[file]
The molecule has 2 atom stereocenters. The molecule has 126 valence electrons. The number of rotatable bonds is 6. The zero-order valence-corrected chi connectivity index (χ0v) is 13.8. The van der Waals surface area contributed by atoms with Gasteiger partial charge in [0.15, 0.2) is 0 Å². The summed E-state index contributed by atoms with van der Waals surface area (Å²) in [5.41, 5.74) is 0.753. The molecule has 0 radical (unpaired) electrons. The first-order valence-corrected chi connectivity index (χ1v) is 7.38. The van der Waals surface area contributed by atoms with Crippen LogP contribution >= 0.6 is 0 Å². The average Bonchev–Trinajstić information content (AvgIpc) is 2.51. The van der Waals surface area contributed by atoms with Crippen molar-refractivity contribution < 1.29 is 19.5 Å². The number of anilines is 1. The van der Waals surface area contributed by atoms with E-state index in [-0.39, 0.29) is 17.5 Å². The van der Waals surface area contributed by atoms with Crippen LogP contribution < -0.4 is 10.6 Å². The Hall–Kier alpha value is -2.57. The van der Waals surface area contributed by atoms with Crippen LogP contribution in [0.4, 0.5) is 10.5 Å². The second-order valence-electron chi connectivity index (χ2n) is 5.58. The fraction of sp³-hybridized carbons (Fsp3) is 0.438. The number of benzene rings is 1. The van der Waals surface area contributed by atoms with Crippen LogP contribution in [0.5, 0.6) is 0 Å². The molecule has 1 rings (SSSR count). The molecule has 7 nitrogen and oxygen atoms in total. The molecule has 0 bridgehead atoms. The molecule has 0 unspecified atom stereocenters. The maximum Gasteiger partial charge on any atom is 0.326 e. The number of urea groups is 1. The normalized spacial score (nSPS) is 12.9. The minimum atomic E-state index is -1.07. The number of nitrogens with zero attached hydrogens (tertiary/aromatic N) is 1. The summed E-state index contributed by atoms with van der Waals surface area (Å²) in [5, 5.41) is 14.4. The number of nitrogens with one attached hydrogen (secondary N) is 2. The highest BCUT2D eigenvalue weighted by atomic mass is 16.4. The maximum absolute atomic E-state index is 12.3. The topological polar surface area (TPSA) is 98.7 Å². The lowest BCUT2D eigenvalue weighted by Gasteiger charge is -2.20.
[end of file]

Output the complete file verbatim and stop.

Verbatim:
The molecule has 2 atom stereocenters. The molecule has 126 valence electrons. The number of rotatable bonds is 6. The zero-order valence-corrected chi connectivity index (χ0v) is 13.8. The van der Waals surface area contributed by atoms with Gasteiger partial charge in [0.15, 0.2) is 0 Å². The summed E-state index contributed by atoms with van der Waals surface area (Å²) in [5.41, 5.74) is 0.753. The molecule has 0 radical (unpaired) electrons. The first-order valence-corrected chi connectivity index (χ1v) is 7.38. The van der Waals surface area contributed by atoms with Crippen LogP contribution >= 0.6 is 0 Å². The average Bonchev–Trinajstić information content (AvgIpc) is 2.51. The van der Waals surface area contributed by atoms with Crippen molar-refractivity contribution < 1.29 is 19.5 Å². The number of anilines is 1. The van der Waals surface area contributed by atoms with E-state index in [-0.39, 0.29) is 17.5 Å². The van der Waals surface area contributed by atoms with Crippen LogP contribution < -0.4 is 10.6 Å². The Hall–Kier alpha value is -2.57. The van der Waals surface area contributed by atoms with Crippen LogP contribution in [0.4, 0.5) is 10.5 Å². The second-order valence-electron chi connectivity index (χ2n) is 5.58. The fraction of sp³-hybridized carbons (Fsp3) is 0.438. The number of benzene rings is 1. The van der Waals surface area contributed by atoms with Crippen LogP contribution in [0.5, 0.6) is 0 Å². The molecule has 1 rings (SSSR count). The molecule has 7 nitrogen and oxygen atoms in total. The molecule has 0 bridgehead atoms. The molecule has 0 unspecified atom stereocenters. The maximum Gasteiger partial charge on any atom is 0.326 e. The number of urea groups is 1. The normalized spacial score (nSPS) is 12.9. The minimum atomic E-state index is -1.07. The number of nitrogens with zero attached hydrogens (tertiary/aromatic N) is 1. The summed E-state index contributed by atoms with van der Waals surface area (Å²) in [5, 5.41) is 14.4. The number of nitrogens with one attached hydrogen (secondary N) is 2. The highest BCUT2D eigenvalue weighted by atomic mass is 16.4. The maximum absolute atomic E-state index is 12.3. The topological polar surface area (TPSA) is 98.7 Å². The lowest BCUT2D eigenvalue weighted by Gasteiger charge is -2.20.